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China’s drones are its greatest weapon in today’s information warfare 

I have spent my career studying and mitigating threats from our nation’s most significant adversaries, and it is clear to me that the growing threat posed by Chinese drones is serious and underestimated.

I could not be more pleased to see Members of Congress working together across party lines to rid the United States of these dangerous products. In my decades of public service, including as Deputy Homeland Security Advisor at the National Security Council and Director of Cybersecurity at the National Security Agency, I recognize an imminent threat to our nation when I see one. Chinese drones are one of the most significant intelligence and national security threats facing our country today.

When it comes to national security, drones have changed the game.

Russia’s invasion of Ukraine demonstrated the wide-ranging and extraordinary capabilities of both large and small drones. The world woke up to the power of these incredible technologies. From the early days of the war, drones played a vital role as intelligence collectors, powerful reconnaissance aircraft for artillery, and were essential in tracking enemy movements.

Drone technology has rapidly evolved to become an ultra-precise explosive delivery system in its own right. Ukraine has made major innovations in its use of drones, including replacing artillery and mortars and using drone footage for real-time intelligence operations. Never the Same.

Today, drones It’s ubiquitous in conflict zones. Around the world. They were part of a barrage that Iran fired at Israel in April. They have violated South Korean airspace. Both sides in Sudan’s ongoing civil war have deployed them. Houthi rebels have attached bombs to drones as a threat to shipping in the Red Sea.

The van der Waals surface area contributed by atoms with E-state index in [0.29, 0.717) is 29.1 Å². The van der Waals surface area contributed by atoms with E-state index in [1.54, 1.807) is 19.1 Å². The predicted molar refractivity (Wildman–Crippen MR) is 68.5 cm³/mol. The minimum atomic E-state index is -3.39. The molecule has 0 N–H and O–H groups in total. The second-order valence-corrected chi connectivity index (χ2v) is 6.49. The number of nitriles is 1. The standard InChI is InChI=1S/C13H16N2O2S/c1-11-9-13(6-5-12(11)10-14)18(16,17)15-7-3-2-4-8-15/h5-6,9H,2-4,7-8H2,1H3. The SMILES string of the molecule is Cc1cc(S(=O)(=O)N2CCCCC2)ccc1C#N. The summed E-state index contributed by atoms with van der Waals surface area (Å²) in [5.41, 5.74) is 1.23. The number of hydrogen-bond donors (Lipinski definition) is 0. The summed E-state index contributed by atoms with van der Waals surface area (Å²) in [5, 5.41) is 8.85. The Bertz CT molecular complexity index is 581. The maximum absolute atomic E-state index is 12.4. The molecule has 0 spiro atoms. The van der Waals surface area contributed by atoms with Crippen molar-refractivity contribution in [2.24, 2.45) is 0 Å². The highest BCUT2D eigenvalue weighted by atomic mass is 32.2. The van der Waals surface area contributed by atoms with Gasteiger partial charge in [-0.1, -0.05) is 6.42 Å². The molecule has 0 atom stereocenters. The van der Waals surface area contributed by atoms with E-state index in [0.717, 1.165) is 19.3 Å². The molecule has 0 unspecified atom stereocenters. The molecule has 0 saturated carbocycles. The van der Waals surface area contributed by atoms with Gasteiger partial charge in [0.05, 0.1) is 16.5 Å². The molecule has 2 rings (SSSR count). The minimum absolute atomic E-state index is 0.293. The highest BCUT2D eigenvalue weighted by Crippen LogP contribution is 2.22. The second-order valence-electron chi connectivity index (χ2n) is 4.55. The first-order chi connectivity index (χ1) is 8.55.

That’s why it’s a problem that China currently dominates the drone market, and companies like Da Jiang Innovations, which is owned by the Department of Defense, dominate it. It is regarded Chinese military company) and Autel Robotics More than half They account for 10% of global sales. China is rapidly improving both the capabilities of these drones and the national capacity to manufacture them. Without a reliable, independent supply chain, we will continue to fall behind.

This year, the U.S. government Prepositioning cyber attack capabilities While American companies and hobbyists are legally using Chinese-made drones to photograph and map our critical infrastructure, the data they collect remains at risk of being used by China to prepare for conflict.

China’s strict military-civilian fusion data-sharing requirements mean there is no separation between Chinese companies and the Chinese Communist Party, especially companies like Da Jiang Innovations. receive They are funded directly by the Chinese government, and all the information these drones collect is available to Chinese intelligence agencies upon request.

Make no mistake: The Chinese Communist Party is using its industry for its own gain.

In 2017, customs officials Accused In 2022, lawmakers launched a series of investigations into Da Jean Innovations, which they say leaked classified information about the U.S. infrastructure. Classified Briefing According to reports, hundreds of drones were found to have entered restricted airspace over Washington, D.C., including near the White House and the Pentagon.